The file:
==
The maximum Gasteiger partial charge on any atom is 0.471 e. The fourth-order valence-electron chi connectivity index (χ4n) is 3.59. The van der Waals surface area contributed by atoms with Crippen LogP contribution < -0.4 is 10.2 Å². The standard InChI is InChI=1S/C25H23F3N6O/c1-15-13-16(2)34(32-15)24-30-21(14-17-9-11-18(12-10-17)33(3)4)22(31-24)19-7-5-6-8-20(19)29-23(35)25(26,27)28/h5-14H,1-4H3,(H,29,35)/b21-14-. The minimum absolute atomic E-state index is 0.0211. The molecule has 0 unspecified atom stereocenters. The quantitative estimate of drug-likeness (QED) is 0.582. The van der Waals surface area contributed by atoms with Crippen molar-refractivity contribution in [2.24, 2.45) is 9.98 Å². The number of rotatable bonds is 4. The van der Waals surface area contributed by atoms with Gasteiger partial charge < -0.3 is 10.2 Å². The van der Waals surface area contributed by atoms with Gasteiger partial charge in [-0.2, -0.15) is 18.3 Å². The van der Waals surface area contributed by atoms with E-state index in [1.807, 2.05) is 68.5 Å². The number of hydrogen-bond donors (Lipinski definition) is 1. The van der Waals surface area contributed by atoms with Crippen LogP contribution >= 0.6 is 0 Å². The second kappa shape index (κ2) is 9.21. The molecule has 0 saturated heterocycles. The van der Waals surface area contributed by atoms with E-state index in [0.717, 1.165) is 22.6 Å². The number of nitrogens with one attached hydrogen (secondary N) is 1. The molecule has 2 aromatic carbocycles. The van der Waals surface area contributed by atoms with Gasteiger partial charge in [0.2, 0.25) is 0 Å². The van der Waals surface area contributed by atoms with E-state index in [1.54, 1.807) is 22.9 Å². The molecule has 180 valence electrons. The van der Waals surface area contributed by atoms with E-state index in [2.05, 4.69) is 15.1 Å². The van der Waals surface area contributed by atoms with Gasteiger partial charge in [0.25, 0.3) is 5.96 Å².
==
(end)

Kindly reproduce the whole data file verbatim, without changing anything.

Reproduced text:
The maximum Gasteiger partial charge on any atom is 0.471 e. The fourth-order valence-electron chi connectivity index (χ4n) is 3.59. The van der Waals surface area contributed by atoms with Crippen LogP contribution < -0.4 is 10.2 Å². The standard InChI is InChI=1S/C25H23F3N6O/c1-15-13-16(2)34(32-15)24-30-21(14-17-9-11-18(12-10-17)33(3)4)22(31-24)19-7-5-6-8-20(19)29-23(35)25(26,27)28/h5-14H,1-4H3,(H,29,35)/b21-14-. The minimum absolute atomic E-state index is 0.0211. The molecule has 0 unspecified atom stereocenters. The quantitative estimate of drug-likeness (QED) is 0.582. The van der Waals surface area contributed by atoms with Crippen molar-refractivity contribution in [2.24, 2.45) is 9.98 Å². The number of rotatable bonds is 4. The van der Waals surface area contributed by atoms with Gasteiger partial charge < -0.3 is 10.2 Å². The van der Waals surface area contributed by atoms with Gasteiger partial charge in [-0.2, -0.15) is 18.3 Å². The van der Waals surface area contributed by atoms with E-state index in [1.807, 2.05) is 68.5 Å². The number of hydrogen-bond donors (Lipinski definition) is 1. The van der Waals surface area contributed by atoms with Crippen LogP contribution >= 0.6 is 0 Å². The second kappa shape index (κ2) is 9.21. The molecule has 0 saturated heterocycles. The van der Waals surface area contributed by atoms with E-state index in [0.717, 1.165) is 22.6 Å². The number of nitrogens with one attached hydrogen (secondary N) is 1. The molecule has 2 aromatic carbocycles. The van der Waals surface area contributed by atoms with Gasteiger partial charge in [0.2, 0.25) is 0 Å². The van der Waals surface area contributed by atoms with E-state index in [1.54, 1.807) is 22.9 Å². The molecule has 180 valence electrons. The van der Waals surface area contributed by atoms with E-state index in [2.05, 4.69) is 15.1 Å². The van der Waals surface area contributed by atoms with Gasteiger partial charge in [0.25, 0.3) is 5.96 Å².